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We have a Citrix XenServer setup, and while I personally lean more towards Dev than Ops, I've got an issue that's been bugging me.

When you provision a new (Linux/Ubuntu) guest, how do you get it to have the correct IP-address? I'd want my application servers to exist in the range of, preferably being .1, .2, etc, so I can keep my sanity.

I guess that the actual IP-address is something set in Linux itself, and Xen can't touch that, but then what's the best practice for getting it done? If you set up DHCP, don't you just move the problem to getting the adapters the "correct" MAC-addresses? Do you just have to hardcode a large table of MAC-addresses to IP-addresses, and then provision new guests always with the correct MAC-address on the virtual ethernet adapter?

What we currently do is have an image of a "app server" that we boot up a new instance of, and then finalize it (with a script) that (among other things) modifies the /etc/networking/interface file to give it the correct IP. But that feels dirty to me, and I feel like surely there must a better way. Please enlighten me?

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The fact that it's virtualised is almost immaterial. You configure the IP address as per best practice for any server on your network. What would you do if you were installing a physical server? If it's set it statically (Almost certainly the right answer) then do this. If it's using reserverations in DHCP (Which is also acceptable) then do that.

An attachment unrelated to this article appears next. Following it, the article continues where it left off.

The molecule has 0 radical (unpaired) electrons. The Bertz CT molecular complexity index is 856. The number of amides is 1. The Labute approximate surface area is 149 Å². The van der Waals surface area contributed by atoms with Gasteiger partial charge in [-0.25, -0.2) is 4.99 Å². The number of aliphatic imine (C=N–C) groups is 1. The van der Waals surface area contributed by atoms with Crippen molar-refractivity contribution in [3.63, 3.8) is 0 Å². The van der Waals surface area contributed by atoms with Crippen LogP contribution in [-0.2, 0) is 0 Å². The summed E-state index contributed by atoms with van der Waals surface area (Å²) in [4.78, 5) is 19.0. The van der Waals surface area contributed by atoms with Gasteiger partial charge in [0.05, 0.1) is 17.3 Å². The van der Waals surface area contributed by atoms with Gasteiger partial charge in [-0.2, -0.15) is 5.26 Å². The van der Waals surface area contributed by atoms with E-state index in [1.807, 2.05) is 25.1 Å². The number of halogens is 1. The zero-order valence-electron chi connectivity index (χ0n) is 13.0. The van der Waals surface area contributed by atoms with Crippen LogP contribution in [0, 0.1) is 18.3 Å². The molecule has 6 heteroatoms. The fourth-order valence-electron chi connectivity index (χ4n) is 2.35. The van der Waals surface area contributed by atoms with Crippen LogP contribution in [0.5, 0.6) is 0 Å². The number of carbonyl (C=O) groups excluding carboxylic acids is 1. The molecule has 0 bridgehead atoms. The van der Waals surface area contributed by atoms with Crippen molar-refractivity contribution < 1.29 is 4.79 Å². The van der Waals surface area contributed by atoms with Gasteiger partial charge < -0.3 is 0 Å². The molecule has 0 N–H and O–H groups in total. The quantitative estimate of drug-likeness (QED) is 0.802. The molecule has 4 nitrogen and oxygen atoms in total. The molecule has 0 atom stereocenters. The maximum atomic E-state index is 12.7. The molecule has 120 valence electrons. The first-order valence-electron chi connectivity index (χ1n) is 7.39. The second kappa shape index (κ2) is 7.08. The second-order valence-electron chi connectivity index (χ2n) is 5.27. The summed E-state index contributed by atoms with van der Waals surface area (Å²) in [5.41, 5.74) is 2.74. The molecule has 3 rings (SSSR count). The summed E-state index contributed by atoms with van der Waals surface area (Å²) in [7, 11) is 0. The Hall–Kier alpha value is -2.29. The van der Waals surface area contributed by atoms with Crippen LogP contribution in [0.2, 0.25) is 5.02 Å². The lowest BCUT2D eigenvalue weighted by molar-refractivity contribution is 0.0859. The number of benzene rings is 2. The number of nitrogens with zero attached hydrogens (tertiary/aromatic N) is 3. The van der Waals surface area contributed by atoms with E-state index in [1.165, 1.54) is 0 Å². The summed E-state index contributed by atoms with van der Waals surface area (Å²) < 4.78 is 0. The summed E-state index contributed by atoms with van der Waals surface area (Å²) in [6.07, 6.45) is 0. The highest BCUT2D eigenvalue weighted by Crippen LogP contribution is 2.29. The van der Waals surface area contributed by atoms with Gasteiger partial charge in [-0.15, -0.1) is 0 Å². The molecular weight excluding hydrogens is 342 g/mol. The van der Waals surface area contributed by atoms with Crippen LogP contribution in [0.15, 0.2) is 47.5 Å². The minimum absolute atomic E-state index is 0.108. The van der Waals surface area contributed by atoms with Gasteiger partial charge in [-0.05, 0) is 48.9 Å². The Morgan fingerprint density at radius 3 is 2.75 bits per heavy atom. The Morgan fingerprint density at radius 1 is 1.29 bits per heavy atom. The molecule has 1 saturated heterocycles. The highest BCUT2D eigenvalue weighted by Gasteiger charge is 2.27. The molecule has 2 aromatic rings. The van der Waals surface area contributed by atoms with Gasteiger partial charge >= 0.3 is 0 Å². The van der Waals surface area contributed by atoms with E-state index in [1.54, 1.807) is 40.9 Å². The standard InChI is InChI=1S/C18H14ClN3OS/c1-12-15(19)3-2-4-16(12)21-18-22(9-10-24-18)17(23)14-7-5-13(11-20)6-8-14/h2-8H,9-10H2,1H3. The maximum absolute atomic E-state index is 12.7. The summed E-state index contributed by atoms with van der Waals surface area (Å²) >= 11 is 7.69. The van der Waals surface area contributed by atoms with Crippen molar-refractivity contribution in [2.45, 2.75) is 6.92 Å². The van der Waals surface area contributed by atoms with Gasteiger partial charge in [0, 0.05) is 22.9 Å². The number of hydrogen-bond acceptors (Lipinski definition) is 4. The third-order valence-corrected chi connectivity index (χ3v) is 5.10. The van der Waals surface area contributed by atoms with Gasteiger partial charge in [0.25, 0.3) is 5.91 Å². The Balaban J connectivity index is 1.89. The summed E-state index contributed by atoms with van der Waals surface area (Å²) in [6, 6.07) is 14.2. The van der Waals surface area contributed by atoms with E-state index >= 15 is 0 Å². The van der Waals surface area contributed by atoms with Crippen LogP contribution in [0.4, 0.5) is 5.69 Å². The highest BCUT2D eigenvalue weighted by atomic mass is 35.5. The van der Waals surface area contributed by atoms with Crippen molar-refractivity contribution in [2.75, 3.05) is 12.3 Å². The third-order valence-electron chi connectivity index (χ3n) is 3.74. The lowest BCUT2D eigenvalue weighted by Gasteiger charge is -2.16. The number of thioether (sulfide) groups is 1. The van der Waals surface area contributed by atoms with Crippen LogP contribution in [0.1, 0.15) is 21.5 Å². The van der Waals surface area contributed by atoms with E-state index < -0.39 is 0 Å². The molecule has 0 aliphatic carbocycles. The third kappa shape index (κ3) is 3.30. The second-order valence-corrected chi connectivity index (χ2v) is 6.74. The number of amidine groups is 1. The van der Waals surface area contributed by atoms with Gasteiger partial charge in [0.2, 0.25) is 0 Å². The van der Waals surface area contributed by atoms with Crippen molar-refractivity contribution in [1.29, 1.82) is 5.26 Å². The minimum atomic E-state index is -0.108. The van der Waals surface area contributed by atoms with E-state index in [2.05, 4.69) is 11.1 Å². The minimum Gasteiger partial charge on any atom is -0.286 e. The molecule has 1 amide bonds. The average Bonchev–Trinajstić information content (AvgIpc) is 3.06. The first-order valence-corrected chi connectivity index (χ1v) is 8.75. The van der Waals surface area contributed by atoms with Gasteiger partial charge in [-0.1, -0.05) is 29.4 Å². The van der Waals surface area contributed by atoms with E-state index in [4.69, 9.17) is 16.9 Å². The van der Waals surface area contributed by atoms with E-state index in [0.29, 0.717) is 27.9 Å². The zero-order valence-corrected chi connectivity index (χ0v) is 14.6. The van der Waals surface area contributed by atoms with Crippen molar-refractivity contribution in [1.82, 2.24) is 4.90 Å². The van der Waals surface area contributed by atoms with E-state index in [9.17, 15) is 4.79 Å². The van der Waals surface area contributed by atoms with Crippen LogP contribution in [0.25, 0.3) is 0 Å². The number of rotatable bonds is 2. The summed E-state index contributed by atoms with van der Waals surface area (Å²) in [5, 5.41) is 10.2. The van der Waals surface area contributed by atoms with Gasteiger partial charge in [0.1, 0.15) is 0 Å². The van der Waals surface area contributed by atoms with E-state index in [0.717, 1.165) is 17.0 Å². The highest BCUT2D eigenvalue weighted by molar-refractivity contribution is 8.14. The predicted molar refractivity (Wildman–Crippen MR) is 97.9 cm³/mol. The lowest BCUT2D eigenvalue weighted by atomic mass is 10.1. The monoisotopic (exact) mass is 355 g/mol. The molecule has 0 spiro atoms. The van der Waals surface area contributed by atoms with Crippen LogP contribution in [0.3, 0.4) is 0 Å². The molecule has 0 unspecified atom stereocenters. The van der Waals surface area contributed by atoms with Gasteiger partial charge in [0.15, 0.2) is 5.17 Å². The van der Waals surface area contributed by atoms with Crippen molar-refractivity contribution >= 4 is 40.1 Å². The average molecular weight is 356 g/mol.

With the latter, again, it's the same as a physical server. Yes, you'd need a list of MAC addresses and, yes, those would need to stay the same. With XenServer you can either stick to the generated MAC or define your own - though I'd recommend against this unless you have some specific need.

How you're doing it sounds fine to me, assuming provisioning servers isn't a daily task. If you're trying to completely automate server deployment in a "cloud" style manner, then that's something a little different. There are products out there to help you do this, but nothing really built into vanilla XenServer.

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